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Peer review information Nature thanks Stefan Wippermann and the other, anonymous, reviewer(s) for their contribution to the peer review of this work.

Publisher’s note Springer Nature remains neutral with regard to jurisdictional claims in published maps and institutional affiliations.

Extended data figures and tables

Extended Data Fig. 1 ULEED set-up.

a, Ultrashort laser pulses (P1: λc = 1,030 nm, Δτ = 212 fs) from an Yb:YAG amplifier (left) pump a non-collinear OPA (output: λc = 400 nm, Δτ = 40 fs) and an OPA (output: P2, λc = 800 nm, Δτ = 232 fs). The 1,030-nm and 800-nm beams are independently attenuated and collinearly focused onto the sample by a single lens (400 mm focal length). The relative on-axis position of the two foci is controlled by adjusting the divergence of the 1,030-nm beam. The ultraviolet pulses are focused onto the tungsten needle emitter inside the electron gun (e-gun) to generate ultrashort electron pulses. The relative timing between the electron probe and each of the two optical pump pulses is controlled independently by two separate optical delay stages. The pump-induced changes in the LEED pattern are recorded using a microchannel plate assembly. b, Cross-correlation of the two pump pulses recorded with a nonlinear photodiode to determine the temporal resolution of the double-pump experiment.

Extended Data Fig. 2 Diffraction images.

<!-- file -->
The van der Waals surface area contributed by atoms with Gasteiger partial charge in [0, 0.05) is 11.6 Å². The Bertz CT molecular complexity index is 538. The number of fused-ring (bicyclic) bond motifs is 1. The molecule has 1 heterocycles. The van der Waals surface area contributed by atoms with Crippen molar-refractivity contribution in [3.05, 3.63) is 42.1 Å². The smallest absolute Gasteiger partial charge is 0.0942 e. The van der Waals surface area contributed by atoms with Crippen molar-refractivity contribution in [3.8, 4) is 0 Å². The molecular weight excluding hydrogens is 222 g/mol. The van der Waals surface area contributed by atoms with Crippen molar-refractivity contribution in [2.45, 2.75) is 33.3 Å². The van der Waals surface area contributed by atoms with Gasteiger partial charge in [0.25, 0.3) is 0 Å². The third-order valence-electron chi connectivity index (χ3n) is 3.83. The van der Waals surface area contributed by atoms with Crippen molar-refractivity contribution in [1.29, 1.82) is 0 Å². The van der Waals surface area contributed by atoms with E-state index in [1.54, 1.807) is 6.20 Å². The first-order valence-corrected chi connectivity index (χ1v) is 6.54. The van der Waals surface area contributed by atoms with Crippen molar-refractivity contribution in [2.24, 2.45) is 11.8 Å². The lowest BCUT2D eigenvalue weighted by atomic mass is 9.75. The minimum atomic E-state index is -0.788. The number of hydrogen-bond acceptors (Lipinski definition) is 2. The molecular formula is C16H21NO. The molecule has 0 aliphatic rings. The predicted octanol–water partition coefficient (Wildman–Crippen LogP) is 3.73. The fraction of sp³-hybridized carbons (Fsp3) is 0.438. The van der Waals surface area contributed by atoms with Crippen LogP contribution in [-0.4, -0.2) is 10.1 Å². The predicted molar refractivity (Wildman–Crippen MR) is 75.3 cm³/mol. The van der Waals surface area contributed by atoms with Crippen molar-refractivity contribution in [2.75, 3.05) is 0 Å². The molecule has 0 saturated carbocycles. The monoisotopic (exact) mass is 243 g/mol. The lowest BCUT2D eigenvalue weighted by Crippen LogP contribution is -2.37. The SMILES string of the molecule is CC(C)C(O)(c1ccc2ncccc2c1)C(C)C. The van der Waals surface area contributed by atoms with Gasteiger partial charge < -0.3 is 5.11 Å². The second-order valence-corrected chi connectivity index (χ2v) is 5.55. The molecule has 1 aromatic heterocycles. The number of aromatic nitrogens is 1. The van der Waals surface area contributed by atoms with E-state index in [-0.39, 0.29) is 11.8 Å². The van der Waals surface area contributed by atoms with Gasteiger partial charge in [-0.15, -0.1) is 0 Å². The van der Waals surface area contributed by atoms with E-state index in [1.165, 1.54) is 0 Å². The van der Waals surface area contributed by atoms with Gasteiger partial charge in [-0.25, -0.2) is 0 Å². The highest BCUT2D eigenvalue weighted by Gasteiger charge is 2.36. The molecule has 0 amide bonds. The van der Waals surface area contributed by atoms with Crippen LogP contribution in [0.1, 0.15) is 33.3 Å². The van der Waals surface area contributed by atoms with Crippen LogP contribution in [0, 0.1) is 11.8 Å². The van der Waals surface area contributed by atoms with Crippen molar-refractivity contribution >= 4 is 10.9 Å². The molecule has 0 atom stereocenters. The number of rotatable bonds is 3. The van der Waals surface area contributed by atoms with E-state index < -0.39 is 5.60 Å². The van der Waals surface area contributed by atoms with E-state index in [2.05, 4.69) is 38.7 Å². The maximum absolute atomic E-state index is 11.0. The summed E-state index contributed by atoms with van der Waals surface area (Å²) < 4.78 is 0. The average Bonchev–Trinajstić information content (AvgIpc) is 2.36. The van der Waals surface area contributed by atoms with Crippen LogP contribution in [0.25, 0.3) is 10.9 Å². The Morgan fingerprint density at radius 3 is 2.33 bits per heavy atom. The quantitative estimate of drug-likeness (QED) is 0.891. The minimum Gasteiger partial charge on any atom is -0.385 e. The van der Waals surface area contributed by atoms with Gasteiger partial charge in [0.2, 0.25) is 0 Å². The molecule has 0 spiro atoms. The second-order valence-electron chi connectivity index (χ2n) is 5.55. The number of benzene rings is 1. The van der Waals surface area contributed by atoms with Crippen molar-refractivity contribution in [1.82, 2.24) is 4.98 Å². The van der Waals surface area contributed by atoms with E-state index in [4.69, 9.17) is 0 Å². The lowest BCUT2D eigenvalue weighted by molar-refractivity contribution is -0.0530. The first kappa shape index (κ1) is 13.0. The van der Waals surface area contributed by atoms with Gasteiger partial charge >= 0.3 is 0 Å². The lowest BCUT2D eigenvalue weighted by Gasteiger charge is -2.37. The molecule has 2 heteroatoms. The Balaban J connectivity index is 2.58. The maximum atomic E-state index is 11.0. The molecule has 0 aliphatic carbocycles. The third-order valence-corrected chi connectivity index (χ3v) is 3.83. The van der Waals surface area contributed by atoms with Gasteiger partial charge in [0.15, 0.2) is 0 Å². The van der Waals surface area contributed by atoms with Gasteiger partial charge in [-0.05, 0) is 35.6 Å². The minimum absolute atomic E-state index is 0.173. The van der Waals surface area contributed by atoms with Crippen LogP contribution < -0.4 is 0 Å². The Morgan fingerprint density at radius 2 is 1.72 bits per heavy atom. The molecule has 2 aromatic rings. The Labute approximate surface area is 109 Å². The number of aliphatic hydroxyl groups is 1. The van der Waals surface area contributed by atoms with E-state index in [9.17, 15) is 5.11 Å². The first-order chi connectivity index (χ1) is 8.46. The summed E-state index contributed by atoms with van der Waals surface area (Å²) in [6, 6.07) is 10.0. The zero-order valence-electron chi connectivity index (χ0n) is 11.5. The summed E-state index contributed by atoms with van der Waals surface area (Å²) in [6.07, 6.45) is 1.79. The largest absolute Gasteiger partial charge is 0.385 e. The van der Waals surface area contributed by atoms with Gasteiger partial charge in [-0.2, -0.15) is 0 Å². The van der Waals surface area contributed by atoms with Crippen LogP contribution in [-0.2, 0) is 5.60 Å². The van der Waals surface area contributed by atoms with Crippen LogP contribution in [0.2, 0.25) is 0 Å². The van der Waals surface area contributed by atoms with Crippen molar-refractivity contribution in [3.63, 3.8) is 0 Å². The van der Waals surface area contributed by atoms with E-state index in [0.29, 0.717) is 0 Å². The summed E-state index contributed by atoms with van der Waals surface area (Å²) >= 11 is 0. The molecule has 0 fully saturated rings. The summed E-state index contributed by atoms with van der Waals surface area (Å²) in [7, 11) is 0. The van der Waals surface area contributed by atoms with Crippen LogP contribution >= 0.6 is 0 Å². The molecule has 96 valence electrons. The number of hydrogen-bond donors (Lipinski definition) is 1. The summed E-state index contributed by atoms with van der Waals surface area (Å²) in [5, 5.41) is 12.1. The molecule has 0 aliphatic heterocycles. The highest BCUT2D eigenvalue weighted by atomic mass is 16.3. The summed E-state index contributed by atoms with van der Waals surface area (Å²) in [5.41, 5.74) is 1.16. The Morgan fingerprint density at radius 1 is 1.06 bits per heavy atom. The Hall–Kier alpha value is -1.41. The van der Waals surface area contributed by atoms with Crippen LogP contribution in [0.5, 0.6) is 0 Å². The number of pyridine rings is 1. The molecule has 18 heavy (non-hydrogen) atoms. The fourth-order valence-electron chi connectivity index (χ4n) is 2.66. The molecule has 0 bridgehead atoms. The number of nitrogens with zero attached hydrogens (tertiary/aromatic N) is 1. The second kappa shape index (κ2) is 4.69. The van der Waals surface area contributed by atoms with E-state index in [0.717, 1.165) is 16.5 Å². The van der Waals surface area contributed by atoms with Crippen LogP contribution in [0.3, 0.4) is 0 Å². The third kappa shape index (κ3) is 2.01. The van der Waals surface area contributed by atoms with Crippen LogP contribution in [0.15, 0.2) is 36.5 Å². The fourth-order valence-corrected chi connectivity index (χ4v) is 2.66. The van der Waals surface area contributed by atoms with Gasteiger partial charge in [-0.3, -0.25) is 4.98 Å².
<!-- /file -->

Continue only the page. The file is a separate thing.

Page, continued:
ac, Diffraction images and lineouts of the clean (7 × 7)-reconstructed Si(111) surface (a), the (4 × 1) phase (b) and the (8 × 2) phase (c) recorded in our ultrafast LEED set-up (Ekin = 130 eV). Coloured areas correspond to the unit cells in reciprocal space, arrows indicate the location of the lineouts shown below. In the transformation from the (4 × 1) to the (8 × 2) phase, the unit cell is doubled in both dimensions. The twofold streaks in the diffraction pattern of the (8 × 2) phase originate from a weak coupling between the atomic chains. The diffraction patterns of the indium-reconstructed phases feature contributions from three domains rotated by 120° with respect to each other, as the hexagonal structure of the underlying substrate allows for three different orientations of the atomic indium chains.

Extended Data Fig. 3 Temperature calibration.

a, Temperature-dependent integrated intensities of (4 × 1) (top) and (8 × 2) (bottom) diffraction spots across the phase transition (Tc ≈ 125 K). b, Integrated diffraction spot intensities for ∆tp–el < 0 in Fig. 1c as a function of incident fluence. c, Temperature calibration: a Debye–Waller model is fitted to the diffraction spot intensities in a for temperatures in the range 60 K < T < 100 K. Comparing the suppressions in b and c, we find a maximum temperature increase ∆Tb ≈ 22 K for the highest fluence value (Fmax ≈ 1.35 mJ cm2) within our measurement range. Note that the resulting base temperature Tb = 82 K is well below the Tc.